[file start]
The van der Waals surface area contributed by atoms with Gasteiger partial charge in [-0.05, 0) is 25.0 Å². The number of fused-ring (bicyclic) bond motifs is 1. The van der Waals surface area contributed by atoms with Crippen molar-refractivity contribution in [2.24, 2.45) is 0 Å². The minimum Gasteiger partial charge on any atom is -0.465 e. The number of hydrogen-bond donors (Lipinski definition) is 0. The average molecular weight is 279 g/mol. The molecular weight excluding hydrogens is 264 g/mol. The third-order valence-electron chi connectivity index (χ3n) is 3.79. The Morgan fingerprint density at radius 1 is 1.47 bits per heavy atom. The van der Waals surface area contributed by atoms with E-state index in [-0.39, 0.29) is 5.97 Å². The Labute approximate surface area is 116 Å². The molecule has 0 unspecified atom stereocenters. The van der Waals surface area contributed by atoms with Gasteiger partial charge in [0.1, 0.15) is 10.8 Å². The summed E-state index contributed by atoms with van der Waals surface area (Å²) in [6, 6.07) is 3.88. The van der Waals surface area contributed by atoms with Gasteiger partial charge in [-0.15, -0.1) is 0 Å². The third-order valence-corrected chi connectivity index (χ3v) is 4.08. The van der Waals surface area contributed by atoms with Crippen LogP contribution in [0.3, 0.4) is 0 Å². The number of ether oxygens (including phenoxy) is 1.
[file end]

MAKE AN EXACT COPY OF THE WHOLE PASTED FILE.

The van der Waals surface area contributed by atoms with Gasteiger partial charge in [-0.05, 0) is 25.0 Å². The number of fused-ring (bicyclic) bond motifs is 1. The van der Waals surface area contributed by atoms with Crippen molar-refractivity contribution in [2.24, 2.45) is 0 Å². The minimum Gasteiger partial charge on any atom is -0.465 e. The number of hydrogen-bond donors (Lipinski definition) is 0. The average molecular weight is 279 g/mol. The molecular weight excluding hydrogens is 264 g/mol. The third-order valence-electron chi connectivity index (χ3n) is 3.79. The Morgan fingerprint density at radius 1 is 1.47 bits per heavy atom. The van der Waals surface area contributed by atoms with E-state index in [-0.39, 0.29) is 5.97 Å². The Labute approximate surface area is 116 Å². The molecule has 0 unspecified atom stereocenters. The van der Waals surface area contributed by atoms with Gasteiger partial charge in [0.1, 0.15) is 10.8 Å². The summed E-state index contributed by atoms with van der Waals surface area (Å²) in [6, 6.07) is 3.88. The van der Waals surface area contributed by atoms with Gasteiger partial charge in [-0.15, -0.1) is 0 Å². The third-order valence-corrected chi connectivity index (χ3v) is 4.08. The van der Waals surface area contributed by atoms with Crippen LogP contribution in [0.3, 0.4) is 0 Å². The number of ether oxygens (including phenoxy) is 1.